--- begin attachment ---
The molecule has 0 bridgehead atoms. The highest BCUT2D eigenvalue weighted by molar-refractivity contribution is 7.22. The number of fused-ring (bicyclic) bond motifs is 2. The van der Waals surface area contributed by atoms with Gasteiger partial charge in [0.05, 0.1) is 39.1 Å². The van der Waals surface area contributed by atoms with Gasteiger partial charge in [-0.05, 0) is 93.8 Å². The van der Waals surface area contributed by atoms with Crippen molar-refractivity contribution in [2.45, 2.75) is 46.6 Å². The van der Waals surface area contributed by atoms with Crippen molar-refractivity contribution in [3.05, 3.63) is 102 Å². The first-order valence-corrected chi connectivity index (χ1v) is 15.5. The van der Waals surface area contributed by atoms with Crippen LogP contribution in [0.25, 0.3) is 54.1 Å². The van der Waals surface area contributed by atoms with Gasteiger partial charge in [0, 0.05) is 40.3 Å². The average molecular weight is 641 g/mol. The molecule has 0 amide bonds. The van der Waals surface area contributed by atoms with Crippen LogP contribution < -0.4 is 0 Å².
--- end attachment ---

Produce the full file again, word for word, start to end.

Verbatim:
The molecule has 0 bridgehead atoms. The highest BCUT2D eigenvalue weighted by molar-refractivity contribution is 7.22. The number of fused-ring (bicyclic) bond motifs is 2. The van der Waals surface area contributed by atoms with Gasteiger partial charge in [0.05, 0.1) is 39.1 Å². The van der Waals surface area contributed by atoms with Gasteiger partial charge in [-0.05, 0) is 93.8 Å². The van der Waals surface area contributed by atoms with Crippen molar-refractivity contribution in [2.45, 2.75) is 46.6 Å². The van der Waals surface area contributed by atoms with Crippen molar-refractivity contribution in [3.05, 3.63) is 102 Å². The first-order valence-corrected chi connectivity index (χ1v) is 15.5. The van der Waals surface area contributed by atoms with Crippen LogP contribution in [0.25, 0.3) is 54.1 Å². The van der Waals surface area contributed by atoms with Gasteiger partial charge in [0, 0.05) is 40.3 Å². The average molecular weight is 641 g/mol. The molecule has 0 amide bonds. The van der Waals surface area contributed by atoms with Crippen LogP contribution < -0.4 is 0 Å².